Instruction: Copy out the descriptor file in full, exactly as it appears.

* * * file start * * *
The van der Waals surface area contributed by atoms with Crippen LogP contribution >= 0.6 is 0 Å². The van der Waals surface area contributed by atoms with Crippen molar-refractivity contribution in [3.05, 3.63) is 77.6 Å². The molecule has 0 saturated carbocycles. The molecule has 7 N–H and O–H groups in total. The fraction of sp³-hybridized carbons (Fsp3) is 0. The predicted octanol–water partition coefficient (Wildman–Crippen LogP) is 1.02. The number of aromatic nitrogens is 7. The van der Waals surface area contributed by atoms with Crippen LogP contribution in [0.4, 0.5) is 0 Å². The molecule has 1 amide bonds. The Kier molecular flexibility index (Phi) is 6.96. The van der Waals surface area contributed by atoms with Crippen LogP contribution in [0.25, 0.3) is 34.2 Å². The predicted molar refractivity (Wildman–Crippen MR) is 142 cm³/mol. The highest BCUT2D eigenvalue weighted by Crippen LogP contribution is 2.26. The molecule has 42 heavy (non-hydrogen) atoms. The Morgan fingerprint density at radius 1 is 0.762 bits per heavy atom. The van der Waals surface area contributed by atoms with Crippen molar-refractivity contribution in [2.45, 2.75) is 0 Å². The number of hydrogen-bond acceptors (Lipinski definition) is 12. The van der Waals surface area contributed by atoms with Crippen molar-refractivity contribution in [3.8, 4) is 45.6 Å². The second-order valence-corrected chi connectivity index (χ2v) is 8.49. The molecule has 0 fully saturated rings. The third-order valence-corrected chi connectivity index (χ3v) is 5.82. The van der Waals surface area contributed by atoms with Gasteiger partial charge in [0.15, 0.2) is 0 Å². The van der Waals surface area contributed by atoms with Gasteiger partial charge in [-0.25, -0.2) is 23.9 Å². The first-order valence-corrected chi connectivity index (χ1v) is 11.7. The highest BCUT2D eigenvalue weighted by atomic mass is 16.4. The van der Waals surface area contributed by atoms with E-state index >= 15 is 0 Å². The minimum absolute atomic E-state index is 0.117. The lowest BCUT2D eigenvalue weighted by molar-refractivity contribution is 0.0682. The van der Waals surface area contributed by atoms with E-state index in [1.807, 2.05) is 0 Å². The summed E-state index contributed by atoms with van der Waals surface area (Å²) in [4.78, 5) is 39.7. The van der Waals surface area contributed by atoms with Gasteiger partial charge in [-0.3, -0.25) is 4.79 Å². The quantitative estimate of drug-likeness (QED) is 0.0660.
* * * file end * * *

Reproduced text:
The van der Waals surface area contributed by atoms with Crippen LogP contribution >= 0.6 is 0 Å². The van der Waals surface area contributed by atoms with Crippen molar-refractivity contribution in [3.05, 3.63) is 77.6 Å². The molecule has 0 saturated carbocycles. The molecule has 7 N–H and O–H groups in total. The fraction of sp³-hybridized carbons (Fsp3) is 0. The predicted octanol–water partition coefficient (Wildman–Crippen LogP) is 1.02. The number of aromatic nitrogens is 7. The van der Waals surface area contributed by atoms with Crippen LogP contribution in [0.4, 0.5) is 0 Å². The molecule has 1 amide bonds. The Kier molecular flexibility index (Phi) is 6.96. The van der Waals surface area contributed by atoms with Crippen LogP contribution in [0.25, 0.3) is 34.2 Å². The predicted molar refractivity (Wildman–Crippen MR) is 142 cm³/mol. The highest BCUT2D eigenvalue weighted by Crippen LogP contribution is 2.26. The molecule has 42 heavy (non-hydrogen) atoms. The Morgan fingerprint density at radius 1 is 0.762 bits per heavy atom. The van der Waals surface area contributed by atoms with Crippen molar-refractivity contribution in [2.45, 2.75) is 0 Å². The number of hydrogen-bond acceptors (Lipinski definition) is 12. The van der Waals surface area contributed by atoms with Crippen molar-refractivity contribution in [3.8, 4) is 45.6 Å². The second-order valence-corrected chi connectivity index (χ2v) is 8.49. The molecule has 0 fully saturated rings. The third-order valence-corrected chi connectivity index (χ3v) is 5.82. The van der Waals surface area contributed by atoms with Gasteiger partial charge in [0.15, 0.2) is 0 Å². The van der Waals surface area contributed by atoms with Gasteiger partial charge in [-0.25, -0.2) is 23.9 Å². The first-order valence-corrected chi connectivity index (χ1v) is 11.7. The highest BCUT2D eigenvalue weighted by atomic mass is 16.4. The van der Waals surface area contributed by atoms with E-state index >= 15 is 0 Å². The minimum absolute atomic E-state index is 0.117. The lowest BCUT2D eigenvalue weighted by molar-refractivity contribution is 0.0682. The van der Waals surface area contributed by atoms with E-state index in [1.807, 2.05) is 0 Å². The summed E-state index contributed by atoms with van der Waals surface area (Å²) in [4.78, 5) is 39.7. The van der Waals surface area contributed by atoms with Gasteiger partial charge in [-0.3, -0.25) is 4.79 Å². The quantitative estimate of drug-likeness (QED) is 0.0660.